2010 election[edit]

Zais ran in a crowded field for the Republican nomination. Zais was the top vote getter in the primary but did not clear the necessary 50% threshold. Zais defeated Elizabeth Moffly in the run-off. He faced Democrat Frank Holleman, Libertarian Tim Moultrie and two minor party candidates in the November general election. Zais opposed expanding 4-year-old kindergarten in the state and supported the implementation of teacher evaluations based on student performance; he also refused to denounce Jim DeMint's statement that gay teachers should not be allowed to teach students.[6] Zais won with 51% of the vote.[7][8]

Tenure and retirement[edit]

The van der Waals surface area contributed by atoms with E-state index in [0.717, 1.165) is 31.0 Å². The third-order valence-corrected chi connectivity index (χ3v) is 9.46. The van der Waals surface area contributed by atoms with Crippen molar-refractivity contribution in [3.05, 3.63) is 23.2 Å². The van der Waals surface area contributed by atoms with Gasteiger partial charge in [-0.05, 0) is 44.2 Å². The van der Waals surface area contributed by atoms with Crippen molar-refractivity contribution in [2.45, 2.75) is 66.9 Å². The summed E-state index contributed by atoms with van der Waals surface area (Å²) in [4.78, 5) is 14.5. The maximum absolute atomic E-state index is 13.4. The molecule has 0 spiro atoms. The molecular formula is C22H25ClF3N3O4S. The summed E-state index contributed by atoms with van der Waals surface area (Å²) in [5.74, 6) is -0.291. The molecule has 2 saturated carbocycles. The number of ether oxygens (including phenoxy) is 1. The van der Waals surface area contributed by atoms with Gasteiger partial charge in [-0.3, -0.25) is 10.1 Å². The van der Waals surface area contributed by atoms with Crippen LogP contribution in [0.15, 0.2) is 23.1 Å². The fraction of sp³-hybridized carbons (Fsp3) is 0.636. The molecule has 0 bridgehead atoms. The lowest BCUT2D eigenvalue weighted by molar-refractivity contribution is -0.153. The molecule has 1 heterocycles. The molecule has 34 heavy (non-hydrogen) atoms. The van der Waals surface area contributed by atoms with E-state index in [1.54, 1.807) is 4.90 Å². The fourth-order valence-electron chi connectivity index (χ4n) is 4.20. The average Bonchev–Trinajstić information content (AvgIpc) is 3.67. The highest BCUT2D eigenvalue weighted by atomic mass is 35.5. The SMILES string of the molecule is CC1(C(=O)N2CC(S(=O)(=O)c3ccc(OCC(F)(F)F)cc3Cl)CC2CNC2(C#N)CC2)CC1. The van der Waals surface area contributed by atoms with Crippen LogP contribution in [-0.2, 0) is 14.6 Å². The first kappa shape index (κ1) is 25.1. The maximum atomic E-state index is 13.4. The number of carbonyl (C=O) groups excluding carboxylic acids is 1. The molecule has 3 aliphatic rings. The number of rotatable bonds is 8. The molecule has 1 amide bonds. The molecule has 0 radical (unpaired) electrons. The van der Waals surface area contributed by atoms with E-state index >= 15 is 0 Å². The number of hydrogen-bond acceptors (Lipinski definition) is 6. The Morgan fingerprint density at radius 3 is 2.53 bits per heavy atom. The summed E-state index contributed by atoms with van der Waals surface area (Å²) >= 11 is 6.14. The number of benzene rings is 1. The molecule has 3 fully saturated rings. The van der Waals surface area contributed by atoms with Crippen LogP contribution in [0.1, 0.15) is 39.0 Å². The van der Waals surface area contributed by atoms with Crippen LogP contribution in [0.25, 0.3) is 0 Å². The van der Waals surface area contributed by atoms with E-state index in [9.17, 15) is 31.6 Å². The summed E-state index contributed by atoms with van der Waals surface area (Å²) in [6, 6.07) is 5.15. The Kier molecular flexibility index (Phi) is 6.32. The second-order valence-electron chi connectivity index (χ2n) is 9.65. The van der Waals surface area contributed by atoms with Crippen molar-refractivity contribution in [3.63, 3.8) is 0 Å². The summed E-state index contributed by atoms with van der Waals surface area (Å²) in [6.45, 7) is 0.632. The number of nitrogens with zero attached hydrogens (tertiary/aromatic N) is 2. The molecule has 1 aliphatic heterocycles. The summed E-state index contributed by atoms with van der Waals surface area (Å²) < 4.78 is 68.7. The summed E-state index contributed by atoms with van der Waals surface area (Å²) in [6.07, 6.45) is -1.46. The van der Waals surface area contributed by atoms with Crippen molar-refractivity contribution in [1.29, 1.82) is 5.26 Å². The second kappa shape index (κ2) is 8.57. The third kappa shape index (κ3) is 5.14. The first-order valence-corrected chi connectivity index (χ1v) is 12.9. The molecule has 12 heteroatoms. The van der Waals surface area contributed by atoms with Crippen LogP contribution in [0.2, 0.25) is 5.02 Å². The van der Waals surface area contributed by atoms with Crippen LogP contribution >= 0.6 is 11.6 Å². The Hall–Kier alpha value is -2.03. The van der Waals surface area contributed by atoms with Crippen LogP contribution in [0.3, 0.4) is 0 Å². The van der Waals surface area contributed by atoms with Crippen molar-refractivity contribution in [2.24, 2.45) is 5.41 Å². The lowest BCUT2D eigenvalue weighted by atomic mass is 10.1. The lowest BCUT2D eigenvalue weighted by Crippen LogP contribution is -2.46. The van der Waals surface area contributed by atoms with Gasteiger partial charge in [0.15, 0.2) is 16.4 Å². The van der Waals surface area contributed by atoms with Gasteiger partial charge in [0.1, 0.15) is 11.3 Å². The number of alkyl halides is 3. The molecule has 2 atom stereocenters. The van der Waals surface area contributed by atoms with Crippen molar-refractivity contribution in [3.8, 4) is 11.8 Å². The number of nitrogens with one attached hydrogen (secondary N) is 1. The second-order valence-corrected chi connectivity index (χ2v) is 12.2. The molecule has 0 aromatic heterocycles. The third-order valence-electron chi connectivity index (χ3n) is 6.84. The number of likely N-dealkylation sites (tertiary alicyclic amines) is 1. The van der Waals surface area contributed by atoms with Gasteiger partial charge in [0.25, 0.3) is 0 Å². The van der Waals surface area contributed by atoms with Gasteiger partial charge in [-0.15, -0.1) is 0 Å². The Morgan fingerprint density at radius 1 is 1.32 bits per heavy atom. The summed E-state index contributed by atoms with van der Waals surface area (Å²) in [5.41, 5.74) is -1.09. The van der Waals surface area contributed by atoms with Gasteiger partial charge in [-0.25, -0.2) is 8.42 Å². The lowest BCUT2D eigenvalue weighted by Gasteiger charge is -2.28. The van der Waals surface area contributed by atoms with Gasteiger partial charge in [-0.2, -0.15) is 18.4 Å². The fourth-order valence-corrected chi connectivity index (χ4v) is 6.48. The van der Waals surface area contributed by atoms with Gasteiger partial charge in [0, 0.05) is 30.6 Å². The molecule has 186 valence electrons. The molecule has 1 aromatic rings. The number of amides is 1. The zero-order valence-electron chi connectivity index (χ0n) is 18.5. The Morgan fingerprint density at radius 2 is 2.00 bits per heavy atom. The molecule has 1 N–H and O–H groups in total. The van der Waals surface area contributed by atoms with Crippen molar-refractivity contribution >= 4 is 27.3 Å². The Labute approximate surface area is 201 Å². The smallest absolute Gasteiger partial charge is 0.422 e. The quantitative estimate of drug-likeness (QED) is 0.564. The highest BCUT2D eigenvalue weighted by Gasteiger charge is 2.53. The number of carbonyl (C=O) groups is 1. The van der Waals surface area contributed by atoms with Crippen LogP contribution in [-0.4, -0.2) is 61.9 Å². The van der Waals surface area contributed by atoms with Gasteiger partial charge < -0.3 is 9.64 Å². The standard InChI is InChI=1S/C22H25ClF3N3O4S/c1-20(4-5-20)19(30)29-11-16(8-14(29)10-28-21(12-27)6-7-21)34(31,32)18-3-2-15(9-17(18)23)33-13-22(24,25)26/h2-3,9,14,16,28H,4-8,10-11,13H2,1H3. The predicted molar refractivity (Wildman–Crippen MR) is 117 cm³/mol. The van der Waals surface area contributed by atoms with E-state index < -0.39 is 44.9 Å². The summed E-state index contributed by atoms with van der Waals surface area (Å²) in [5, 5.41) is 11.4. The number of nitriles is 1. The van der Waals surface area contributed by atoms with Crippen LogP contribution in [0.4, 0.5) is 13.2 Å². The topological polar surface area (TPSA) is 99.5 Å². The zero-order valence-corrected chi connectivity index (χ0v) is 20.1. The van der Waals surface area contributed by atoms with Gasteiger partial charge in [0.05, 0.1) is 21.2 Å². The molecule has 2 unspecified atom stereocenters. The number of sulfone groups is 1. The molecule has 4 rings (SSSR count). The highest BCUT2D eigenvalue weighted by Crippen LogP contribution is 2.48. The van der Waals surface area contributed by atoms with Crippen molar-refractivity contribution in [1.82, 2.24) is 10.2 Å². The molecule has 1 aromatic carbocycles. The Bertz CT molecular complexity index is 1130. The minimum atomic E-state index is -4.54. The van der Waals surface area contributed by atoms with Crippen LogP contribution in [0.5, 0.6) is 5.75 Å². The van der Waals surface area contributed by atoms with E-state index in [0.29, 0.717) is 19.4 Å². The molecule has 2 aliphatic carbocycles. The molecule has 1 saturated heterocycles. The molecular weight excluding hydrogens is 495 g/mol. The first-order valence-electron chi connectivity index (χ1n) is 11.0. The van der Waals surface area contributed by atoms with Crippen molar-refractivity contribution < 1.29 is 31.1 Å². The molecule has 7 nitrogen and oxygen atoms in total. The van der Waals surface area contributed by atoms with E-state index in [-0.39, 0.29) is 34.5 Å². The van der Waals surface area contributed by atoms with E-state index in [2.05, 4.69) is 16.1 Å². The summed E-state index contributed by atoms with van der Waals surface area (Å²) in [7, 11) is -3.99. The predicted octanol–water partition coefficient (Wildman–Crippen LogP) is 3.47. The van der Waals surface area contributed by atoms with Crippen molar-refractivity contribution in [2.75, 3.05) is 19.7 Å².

Zais opposed implementation of the Common Core State Standards Initiative in South Carolina and withdrew from the state's participation in the federal Race to the Top grant competition. Zais was notable for having taken an unusually high number of vacation days during the first two years in office.[9] After a tumultuous tenure, Zais had failed to accumulate any significant accomplishments, and the Associate Editor of The State published a column retracting the paper's 2010 endorsement him on the basis of his continued "extremist" political rhetoric on Common Core and other issues.[10] Zais decided not to run for re-election and endorsed Sally Atwater, widow of Lee Atwater, as his replacement. Atwater lost the run-off for the Republican nomination after stumbling in an embarrassing conservative talk radio interview which the interviewer described as "an example of a person running for public office on name recognition only, who is clueless."[11] Zais has no known plans to re-enter politics.